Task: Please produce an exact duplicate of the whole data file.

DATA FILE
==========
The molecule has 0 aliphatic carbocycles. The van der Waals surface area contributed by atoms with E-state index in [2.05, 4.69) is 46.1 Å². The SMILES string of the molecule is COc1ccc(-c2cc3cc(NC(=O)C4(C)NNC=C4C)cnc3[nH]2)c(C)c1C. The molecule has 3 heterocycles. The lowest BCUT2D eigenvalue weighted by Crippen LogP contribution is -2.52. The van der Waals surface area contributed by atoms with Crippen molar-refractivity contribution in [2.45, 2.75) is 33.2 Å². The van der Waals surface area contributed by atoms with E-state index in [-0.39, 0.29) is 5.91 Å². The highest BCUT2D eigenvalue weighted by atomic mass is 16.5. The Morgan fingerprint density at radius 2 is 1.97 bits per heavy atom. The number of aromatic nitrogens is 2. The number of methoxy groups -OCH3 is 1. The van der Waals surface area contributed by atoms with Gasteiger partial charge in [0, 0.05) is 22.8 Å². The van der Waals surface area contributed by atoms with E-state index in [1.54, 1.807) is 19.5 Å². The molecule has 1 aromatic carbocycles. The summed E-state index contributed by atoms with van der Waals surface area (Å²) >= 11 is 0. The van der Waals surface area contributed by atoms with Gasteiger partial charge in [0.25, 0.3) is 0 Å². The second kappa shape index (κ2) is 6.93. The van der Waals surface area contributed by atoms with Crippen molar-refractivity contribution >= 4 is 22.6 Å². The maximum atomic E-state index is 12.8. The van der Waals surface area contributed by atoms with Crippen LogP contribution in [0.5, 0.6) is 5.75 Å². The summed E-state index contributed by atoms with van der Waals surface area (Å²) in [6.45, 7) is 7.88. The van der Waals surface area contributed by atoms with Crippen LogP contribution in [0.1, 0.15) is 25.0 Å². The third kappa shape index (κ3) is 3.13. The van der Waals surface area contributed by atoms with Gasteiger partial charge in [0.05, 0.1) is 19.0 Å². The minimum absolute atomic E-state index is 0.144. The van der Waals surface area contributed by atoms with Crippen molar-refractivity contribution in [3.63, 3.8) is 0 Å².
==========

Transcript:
The molecule has 0 aliphatic carbocycles. The van der Waals surface area contributed by atoms with E-state index in [2.05, 4.69) is 46.1 Å². The SMILES string of the molecule is COc1ccc(-c2cc3cc(NC(=O)C4(C)NNC=C4C)cnc3[nH]2)c(C)c1C. The molecule has 3 heterocycles. The lowest BCUT2D eigenvalue weighted by Crippen LogP contribution is -2.52. The van der Waals surface area contributed by atoms with Crippen molar-refractivity contribution in [2.45, 2.75) is 33.2 Å². The van der Waals surface area contributed by atoms with E-state index in [-0.39, 0.29) is 5.91 Å². The highest BCUT2D eigenvalue weighted by atomic mass is 16.5. The Morgan fingerprint density at radius 2 is 1.97 bits per heavy atom. The number of aromatic nitrogens is 2. The number of methoxy groups -OCH3 is 1. The van der Waals surface area contributed by atoms with Gasteiger partial charge in [0, 0.05) is 22.8 Å². The van der Waals surface area contributed by atoms with E-state index in [1.54, 1.807) is 19.5 Å². The molecule has 1 aromatic carbocycles. The summed E-state index contributed by atoms with van der Waals surface area (Å²) >= 11 is 0. The van der Waals surface area contributed by atoms with Gasteiger partial charge in [0.25, 0.3) is 0 Å². The second kappa shape index (κ2) is 6.93. The van der Waals surface area contributed by atoms with Crippen molar-refractivity contribution >= 4 is 22.6 Å². The maximum atomic E-state index is 12.8. The van der Waals surface area contributed by atoms with Crippen LogP contribution in [0.5, 0.6) is 5.75 Å². The summed E-state index contributed by atoms with van der Waals surface area (Å²) in [6.45, 7) is 7.88. The van der Waals surface area contributed by atoms with Crippen LogP contribution in [0.1, 0.15) is 25.0 Å². The third kappa shape index (κ3) is 3.13. The van der Waals surface area contributed by atoms with Gasteiger partial charge in [0.05, 0.1) is 19.0 Å². The minimum absolute atomic E-state index is 0.144. The van der Waals surface area contributed by atoms with Crippen molar-refractivity contribution in [3.63, 3.8) is 0 Å².